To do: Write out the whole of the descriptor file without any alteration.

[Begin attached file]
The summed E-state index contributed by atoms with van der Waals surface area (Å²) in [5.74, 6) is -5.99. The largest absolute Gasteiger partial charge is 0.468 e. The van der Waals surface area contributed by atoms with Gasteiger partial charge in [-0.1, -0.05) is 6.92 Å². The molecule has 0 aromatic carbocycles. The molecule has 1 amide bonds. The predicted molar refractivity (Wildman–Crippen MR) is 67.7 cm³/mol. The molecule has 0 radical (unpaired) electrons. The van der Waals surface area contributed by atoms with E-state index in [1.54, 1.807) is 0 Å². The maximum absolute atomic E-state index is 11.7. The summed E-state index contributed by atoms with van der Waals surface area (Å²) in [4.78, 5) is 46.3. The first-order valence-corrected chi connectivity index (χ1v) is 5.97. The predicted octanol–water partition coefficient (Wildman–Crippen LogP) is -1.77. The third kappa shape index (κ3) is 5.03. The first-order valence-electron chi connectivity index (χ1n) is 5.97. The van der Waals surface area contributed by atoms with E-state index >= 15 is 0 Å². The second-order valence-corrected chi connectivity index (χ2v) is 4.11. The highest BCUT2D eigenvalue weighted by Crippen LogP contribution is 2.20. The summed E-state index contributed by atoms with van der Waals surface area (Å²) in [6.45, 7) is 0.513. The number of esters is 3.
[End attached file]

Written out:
The summed E-state index contributed by atoms with van der Waals surface area (Å²) in [5.74, 6) is -5.99. The largest absolute Gasteiger partial charge is 0.468 e. The van der Waals surface area contributed by atoms with Gasteiger partial charge in [-0.1, -0.05) is 6.92 Å². The molecule has 0 aromatic carbocycles. The molecule has 1 amide bonds. The predicted molar refractivity (Wildman–Crippen MR) is 67.7 cm³/mol. The molecule has 0 radical (unpaired) electrons. The van der Waals surface area contributed by atoms with E-state index in [1.54, 1.807) is 0 Å². The maximum absolute atomic E-state index is 11.7. The summed E-state index contributed by atoms with van der Waals surface area (Å²) in [4.78, 5) is 46.3. The first-order valence-corrected chi connectivity index (χ1v) is 5.97. The predicted octanol–water partition coefficient (Wildman–Crippen LogP) is -1.77. The third kappa shape index (κ3) is 5.03. The first-order valence-electron chi connectivity index (χ1n) is 5.97. The van der Waals surface area contributed by atoms with E-state index >= 15 is 0 Å². The second-order valence-corrected chi connectivity index (χ2v) is 4.11. The highest BCUT2D eigenvalue weighted by Crippen LogP contribution is 2.20. The summed E-state index contributed by atoms with van der Waals surface area (Å²) in [6.45, 7) is 0.513. The number of esters is 3.